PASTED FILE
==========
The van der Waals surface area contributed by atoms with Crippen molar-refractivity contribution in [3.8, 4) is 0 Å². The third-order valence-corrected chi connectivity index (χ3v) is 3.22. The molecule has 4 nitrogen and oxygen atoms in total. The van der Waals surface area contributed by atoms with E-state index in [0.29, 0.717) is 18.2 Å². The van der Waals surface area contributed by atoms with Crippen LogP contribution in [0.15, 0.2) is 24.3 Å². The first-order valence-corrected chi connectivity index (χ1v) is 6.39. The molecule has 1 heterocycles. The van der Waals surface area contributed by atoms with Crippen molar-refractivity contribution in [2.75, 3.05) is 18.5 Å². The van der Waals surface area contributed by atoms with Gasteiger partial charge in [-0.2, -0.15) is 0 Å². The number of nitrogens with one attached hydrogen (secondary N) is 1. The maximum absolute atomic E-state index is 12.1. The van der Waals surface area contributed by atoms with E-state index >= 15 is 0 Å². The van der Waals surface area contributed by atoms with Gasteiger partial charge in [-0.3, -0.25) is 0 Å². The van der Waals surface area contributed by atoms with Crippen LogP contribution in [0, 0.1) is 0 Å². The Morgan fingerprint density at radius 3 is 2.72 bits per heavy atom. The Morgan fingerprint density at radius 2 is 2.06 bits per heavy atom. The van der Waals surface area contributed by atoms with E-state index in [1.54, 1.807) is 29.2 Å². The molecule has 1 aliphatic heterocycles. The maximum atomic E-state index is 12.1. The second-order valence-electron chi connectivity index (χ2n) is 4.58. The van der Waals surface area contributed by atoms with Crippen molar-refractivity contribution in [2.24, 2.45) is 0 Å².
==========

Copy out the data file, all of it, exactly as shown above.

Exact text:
The van der Waals surface area contributed by atoms with Crippen molar-refractivity contribution in [3.8, 4) is 0 Å². The third-order valence-corrected chi connectivity index (χ3v) is 3.22. The molecule has 4 nitrogen and oxygen atoms in total. The van der Waals surface area contributed by atoms with E-state index in [0.29, 0.717) is 18.2 Å². The van der Waals surface area contributed by atoms with Crippen LogP contribution in [0.15, 0.2) is 24.3 Å². The first-order valence-corrected chi connectivity index (χ1v) is 6.39. The molecule has 1 heterocycles. The van der Waals surface area contributed by atoms with Crippen molar-refractivity contribution in [2.75, 3.05) is 18.5 Å². The van der Waals surface area contributed by atoms with Gasteiger partial charge in [-0.2, -0.15) is 0 Å². The number of nitrogens with one attached hydrogen (secondary N) is 1. The maximum absolute atomic E-state index is 12.1. The van der Waals surface area contributed by atoms with E-state index >= 15 is 0 Å². The van der Waals surface area contributed by atoms with Gasteiger partial charge in [-0.3, -0.25) is 0 Å². The van der Waals surface area contributed by atoms with Crippen LogP contribution in [0, 0.1) is 0 Å². The Morgan fingerprint density at radius 3 is 2.72 bits per heavy atom. The Morgan fingerprint density at radius 2 is 2.06 bits per heavy atom. The van der Waals surface area contributed by atoms with E-state index in [1.54, 1.807) is 29.2 Å². The molecule has 1 aliphatic heterocycles. The maximum atomic E-state index is 12.1. The second-order valence-electron chi connectivity index (χ2n) is 4.58. The van der Waals surface area contributed by atoms with Crippen molar-refractivity contribution in [2.24, 2.45) is 0 Å².